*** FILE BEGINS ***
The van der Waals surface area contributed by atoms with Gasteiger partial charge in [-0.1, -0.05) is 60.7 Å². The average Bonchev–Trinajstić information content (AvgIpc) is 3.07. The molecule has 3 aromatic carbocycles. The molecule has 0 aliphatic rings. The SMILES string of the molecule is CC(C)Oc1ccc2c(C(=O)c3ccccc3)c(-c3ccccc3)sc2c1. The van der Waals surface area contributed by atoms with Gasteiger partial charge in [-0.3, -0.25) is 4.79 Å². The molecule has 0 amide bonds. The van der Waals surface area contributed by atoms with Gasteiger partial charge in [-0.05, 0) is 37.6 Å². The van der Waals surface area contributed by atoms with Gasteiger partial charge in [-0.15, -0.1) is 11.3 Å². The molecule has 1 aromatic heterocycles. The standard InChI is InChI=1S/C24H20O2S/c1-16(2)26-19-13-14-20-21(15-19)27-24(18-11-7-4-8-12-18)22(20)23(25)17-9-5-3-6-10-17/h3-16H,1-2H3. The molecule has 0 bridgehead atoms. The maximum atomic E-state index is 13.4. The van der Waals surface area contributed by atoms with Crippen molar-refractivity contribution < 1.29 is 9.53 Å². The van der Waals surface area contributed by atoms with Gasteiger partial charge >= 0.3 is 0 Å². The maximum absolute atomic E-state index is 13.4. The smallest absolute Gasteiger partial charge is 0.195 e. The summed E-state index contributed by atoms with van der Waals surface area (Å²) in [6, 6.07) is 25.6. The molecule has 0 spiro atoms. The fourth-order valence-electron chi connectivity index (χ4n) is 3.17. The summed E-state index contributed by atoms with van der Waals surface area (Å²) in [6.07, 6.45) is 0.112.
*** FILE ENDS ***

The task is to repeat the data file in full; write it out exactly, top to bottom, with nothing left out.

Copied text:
The van der Waals surface area contributed by atoms with Gasteiger partial charge in [-0.1, -0.05) is 60.7 Å². The average Bonchev–Trinajstić information content (AvgIpc) is 3.07. The molecule has 3 aromatic carbocycles. The molecule has 0 aliphatic rings. The SMILES string of the molecule is CC(C)Oc1ccc2c(C(=O)c3ccccc3)c(-c3ccccc3)sc2c1. The van der Waals surface area contributed by atoms with Gasteiger partial charge in [-0.3, -0.25) is 4.79 Å². The molecule has 0 amide bonds. The van der Waals surface area contributed by atoms with Gasteiger partial charge in [-0.05, 0) is 37.6 Å². The van der Waals surface area contributed by atoms with Gasteiger partial charge in [-0.15, -0.1) is 11.3 Å². The molecule has 1 aromatic heterocycles. The standard InChI is InChI=1S/C24H20O2S/c1-16(2)26-19-13-14-20-21(15-19)27-24(18-11-7-4-8-12-18)22(20)23(25)17-9-5-3-6-10-17/h3-16H,1-2H3. The molecule has 0 bridgehead atoms. The maximum atomic E-state index is 13.4. The van der Waals surface area contributed by atoms with Crippen molar-refractivity contribution < 1.29 is 9.53 Å². The van der Waals surface area contributed by atoms with Gasteiger partial charge >= 0.3 is 0 Å². The maximum absolute atomic E-state index is 13.4. The smallest absolute Gasteiger partial charge is 0.195 e. The summed E-state index contributed by atoms with van der Waals surface area (Å²) in [6, 6.07) is 25.6. The molecule has 0 spiro atoms. The fourth-order valence-electron chi connectivity index (χ4n) is 3.17. The summed E-state index contributed by atoms with van der Waals surface area (Å²) in [6.07, 6.45) is 0.112.